* The Business of Software

A former community discussing the business of software, from the smallest shareware operation to Microsoft. A part of Joel on Software.

We're closed, folks!


» Business of Software FAQ
» The Business of Software Conference (held every fall, usually in Boston)
» Forum guidelines (Please read before posting!)


Andy Brice
Successful Software

Doug Nebeker ("Doug")

Jonathan Matthews
Creator of DeepTrawl, CloudTrawl, and LeapDoc

Nicholas Hebb
BreezeTree Software

Bob Walsh
host, Startup Success Podcast author of The Web Startup Success Guide and Micro-ISV: From Vision To Reality

Patrick McKenzie
Bingo Card Creator

latest .NET penetration numbers.

I currently use plain win32, no mfc, no nothing.

I think .NET would be a productivity boost (C sharp). Thus, I have to target a .NET platform.

I know it`s been asked to death, but what are the penetration numbers for each of the .NET runtime editions.

I have an inherent feeling that .NET 2.0 would be the best compromise.

Thursday, February 07, 2008
agree, it's been on the market for more than 2 years now and 3.0 (vista) & 3.5 (vs08) are supersets of 2.0 therefore highly compatible
uISv wannabe Send private email
Thursday, February 07, 2008
>>I know it`s been asked to death

There you go.  Re-read the previous posts (about one a week) and you'll have your answer.
Thursday, February 07, 2008
I'll repost my recent stats

~80% .Net 1+
~50% .Net 2+
~20% .Net 3+ (~17%  Vista)
~03% .Net 3.5+ (Skewed b/c I have 3.5...)

This is for a non-technical consumer market
Steve Send private email
Thursday, February 07, 2008
So, just to make sure, that means if I target .NET 2.0, that would account to 70% percent of people running PCs.

I'm asking because I'm not sure if you posted cumulative percentages or not.
Thursday, February 07, 2008
PC'c that are running Windows that is!
Floyd Price Send private email
Thursday, February 07, 2008
"...highly compatible ..." <grin>.

That's like being highly pregnant.

The *worst* case scenario is if 99% of the app will run on one of the newere .net frameworks. Now you've got a situation where you'll have what looks like an intermittent bug.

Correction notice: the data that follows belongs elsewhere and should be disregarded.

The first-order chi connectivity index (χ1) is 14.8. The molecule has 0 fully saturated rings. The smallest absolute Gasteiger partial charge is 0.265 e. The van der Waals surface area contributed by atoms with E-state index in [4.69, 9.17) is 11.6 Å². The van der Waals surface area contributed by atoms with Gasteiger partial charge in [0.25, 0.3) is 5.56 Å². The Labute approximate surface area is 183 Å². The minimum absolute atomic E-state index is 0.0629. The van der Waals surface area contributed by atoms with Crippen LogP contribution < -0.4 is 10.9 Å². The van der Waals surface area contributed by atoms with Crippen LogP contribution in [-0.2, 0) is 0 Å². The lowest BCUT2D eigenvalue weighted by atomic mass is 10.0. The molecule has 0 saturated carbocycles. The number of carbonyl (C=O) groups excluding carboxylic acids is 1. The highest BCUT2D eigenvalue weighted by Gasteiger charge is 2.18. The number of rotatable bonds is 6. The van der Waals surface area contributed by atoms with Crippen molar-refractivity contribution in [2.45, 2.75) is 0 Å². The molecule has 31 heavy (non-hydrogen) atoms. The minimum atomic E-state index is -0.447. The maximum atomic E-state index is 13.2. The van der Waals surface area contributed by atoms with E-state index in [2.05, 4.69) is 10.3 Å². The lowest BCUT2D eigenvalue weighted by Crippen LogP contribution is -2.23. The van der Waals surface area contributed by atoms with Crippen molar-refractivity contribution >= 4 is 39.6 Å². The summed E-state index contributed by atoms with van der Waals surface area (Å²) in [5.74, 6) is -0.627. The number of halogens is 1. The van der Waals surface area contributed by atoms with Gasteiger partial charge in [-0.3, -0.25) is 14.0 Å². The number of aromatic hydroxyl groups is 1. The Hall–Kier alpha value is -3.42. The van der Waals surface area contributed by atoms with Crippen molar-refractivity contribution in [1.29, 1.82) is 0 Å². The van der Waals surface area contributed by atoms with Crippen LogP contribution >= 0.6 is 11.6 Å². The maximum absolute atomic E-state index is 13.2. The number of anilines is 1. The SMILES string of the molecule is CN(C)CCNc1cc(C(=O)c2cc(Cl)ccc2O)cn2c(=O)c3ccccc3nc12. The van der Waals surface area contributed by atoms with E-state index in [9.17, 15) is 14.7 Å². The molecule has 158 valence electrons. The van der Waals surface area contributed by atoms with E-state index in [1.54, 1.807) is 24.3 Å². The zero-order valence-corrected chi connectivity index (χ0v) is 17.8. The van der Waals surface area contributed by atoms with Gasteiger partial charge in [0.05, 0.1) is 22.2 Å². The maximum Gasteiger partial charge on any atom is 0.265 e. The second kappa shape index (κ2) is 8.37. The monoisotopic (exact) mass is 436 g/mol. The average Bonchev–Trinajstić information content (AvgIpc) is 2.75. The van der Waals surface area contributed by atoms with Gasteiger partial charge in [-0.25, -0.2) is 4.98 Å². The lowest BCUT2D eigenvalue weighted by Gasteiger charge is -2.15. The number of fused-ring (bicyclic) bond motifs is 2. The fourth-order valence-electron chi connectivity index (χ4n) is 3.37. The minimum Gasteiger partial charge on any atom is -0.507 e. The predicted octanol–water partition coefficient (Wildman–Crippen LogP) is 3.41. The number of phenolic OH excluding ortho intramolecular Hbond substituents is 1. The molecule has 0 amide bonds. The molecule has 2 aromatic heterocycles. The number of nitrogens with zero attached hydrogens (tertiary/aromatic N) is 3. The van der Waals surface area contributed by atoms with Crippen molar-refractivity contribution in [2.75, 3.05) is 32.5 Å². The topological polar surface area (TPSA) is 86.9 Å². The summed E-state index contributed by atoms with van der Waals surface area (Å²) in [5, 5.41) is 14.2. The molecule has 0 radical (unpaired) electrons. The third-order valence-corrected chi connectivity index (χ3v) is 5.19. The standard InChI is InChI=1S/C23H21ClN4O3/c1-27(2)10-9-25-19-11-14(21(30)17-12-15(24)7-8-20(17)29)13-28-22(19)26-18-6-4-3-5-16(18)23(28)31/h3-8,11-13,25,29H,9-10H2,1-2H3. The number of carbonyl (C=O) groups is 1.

Mr. Analogy Send private email
Thursday, February 07, 2008
> So, just to make sure, that means if I target .NET 2.0,
> that would account to 70% percent of people running PCs.

No ~50%. Stats are ~50% 2.0+
Cyclops Send private email
Thursday, February 07, 2008
2+ means able to run 2.0 or later apps, so 50% of my Windows visitors can run a 2.0 app, not 70%
Steve Send private email
Friday, February 08, 2008
A couple of thoughts that might not be obvious:

1. As mentioned on this thread, .NET 3.0 and 3.5 are SUPERSETS of 2.0. They are not "different versions" of the runtime the way 2.0 was fundamentally different from 1.1. Specifically, .NET 3.0 adds four features: Windows Communication Foundation (WCF), Windows Workflow Foundation (WF), Windows Presentation Foundation (WPF), and Cardspace (Cardspace). Deciding whether to support 3.0 means deciding if THOSE FEATURES are valuable to you (the value of 3.0 or 3.5 features is a whole separate topic - I'm happy to participate). If they are not, then you are inherently doing 2.0. (Although when you install 3.0, you install something akin to ".NET 2.0 SP1".) And 3.5 adds still more features (LINQ, ASP.NET AJAX, and more).

2. One of the great features of Visual Studio 2008 is "framework multi-targeting". When you use Visual Studio 2008, you can tell it to support only 2.0 (or 3.0 or 3.5) features for a given project. So even if you are not ready to use 3.0 or 3.5 features, you can still use Visual Studio 2008. You don't need multiple versions of the tools to support existing and future projects.

DISCLAIMER: I work for Microsoft. My opinions are my own.
Patrick Foley Send private email
Saturday, February 09, 2008
Keep in mind that there are some people like me, who will not install a program if it requires .net.
Craig Welch Send private email
Sunday, February 10, 2008
Keep in mind that some people have prejudices. There will always be someone objecting to what you do or the design decisions you've made.

I would generally ignore these people as they will probably account for substantially less than 1% of your target market.

The vast majority of computer users will happily install whatever your program needs so long as they actually want you application in the first place.

I am personally more wary of non .NET applications as they are often not fully accessible to disabled users and hence are illegal in many countries.
.NET fanboy
Monday, February 11, 2008
Patrick, there should be a big giant * and caveat with the multi-targeting:

* If you compile againsta .net 2.0 on VS 2008 then you need to install .net 2.0 SP1 not "plain old" 2.0. We almost got burned badly by that (because the error on not obvious.

BTW, since you work for MS: it would be fantastic if .net apps had a small bit of code that could throw up a dialog box saying ".net not installed. Go here to install it" instead of the very very vague (and incredibly user-unfriendly message that comes up currently.)

More on the above problem at:
Mr. Analogy Send private email
Monday, February 11, 2008
I used to worry that people would care that our software is running under .NET, but then we released, and I didn't hear one complaint.

Just make sure that it's install-on-demand. People won't care.

If you're still concerned, check out Xenocode:


You can box your app up so that you can run it from one portable .exe with the required .NET framework components built right in. That's what we do for Stylizer. It's working out very well.
Paul Young Send private email
Monday, February 11, 2008

This topic is archived. No further replies will be accepted.

Other recent topics Other recent topics
Powered by FogBugz